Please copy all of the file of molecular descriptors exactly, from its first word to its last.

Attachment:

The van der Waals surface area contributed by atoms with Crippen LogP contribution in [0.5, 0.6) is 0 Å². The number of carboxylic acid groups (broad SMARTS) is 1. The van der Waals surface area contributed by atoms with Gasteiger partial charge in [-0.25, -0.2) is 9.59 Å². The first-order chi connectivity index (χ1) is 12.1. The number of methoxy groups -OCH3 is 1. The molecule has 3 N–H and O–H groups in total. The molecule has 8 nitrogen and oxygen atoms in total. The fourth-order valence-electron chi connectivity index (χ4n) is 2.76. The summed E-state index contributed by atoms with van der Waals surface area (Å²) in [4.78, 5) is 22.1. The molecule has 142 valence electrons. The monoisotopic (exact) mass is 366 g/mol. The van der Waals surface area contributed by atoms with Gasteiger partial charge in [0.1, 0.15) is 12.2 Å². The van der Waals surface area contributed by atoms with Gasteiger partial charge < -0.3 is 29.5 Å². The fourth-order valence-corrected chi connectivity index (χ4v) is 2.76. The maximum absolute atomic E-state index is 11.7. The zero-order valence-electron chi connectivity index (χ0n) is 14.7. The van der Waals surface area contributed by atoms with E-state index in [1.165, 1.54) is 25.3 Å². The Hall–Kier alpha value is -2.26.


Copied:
The van der Waals surface area contributed by atoms with Crippen LogP contribution in [0.5, 0.6) is 0 Å². The number of carboxylic acid groups (broad SMARTS) is 1. The van der Waals surface area contributed by atoms with Gasteiger partial charge in [-0.25, -0.2) is 9.59 Å². The first-order chi connectivity index (χ1) is 12.1. The number of methoxy groups -OCH3 is 1. The molecule has 3 N–H and O–H groups in total. The molecule has 8 nitrogen and oxygen atoms in total. The fourth-order valence-electron chi connectivity index (χ4n) is 2.76. The summed E-state index contributed by atoms with van der Waals surface area (Å²) in [4.78, 5) is 22.1. The molecule has 142 valence electrons. The monoisotopic (exact) mass is 366 g/mol. The van der Waals surface area contributed by atoms with Gasteiger partial charge in [0.1, 0.15) is 12.2 Å². The van der Waals surface area contributed by atoms with Gasteiger partial charge < -0.3 is 29.5 Å². The fourth-order valence-corrected chi connectivity index (χ4v) is 2.76. The maximum absolute atomic E-state index is 11.7. The zero-order valence-electron chi connectivity index (χ0n) is 14.7. The van der Waals surface area contributed by atoms with E-state index in [1.165, 1.54) is 25.3 Å². The Hall–Kier alpha value is -2.26.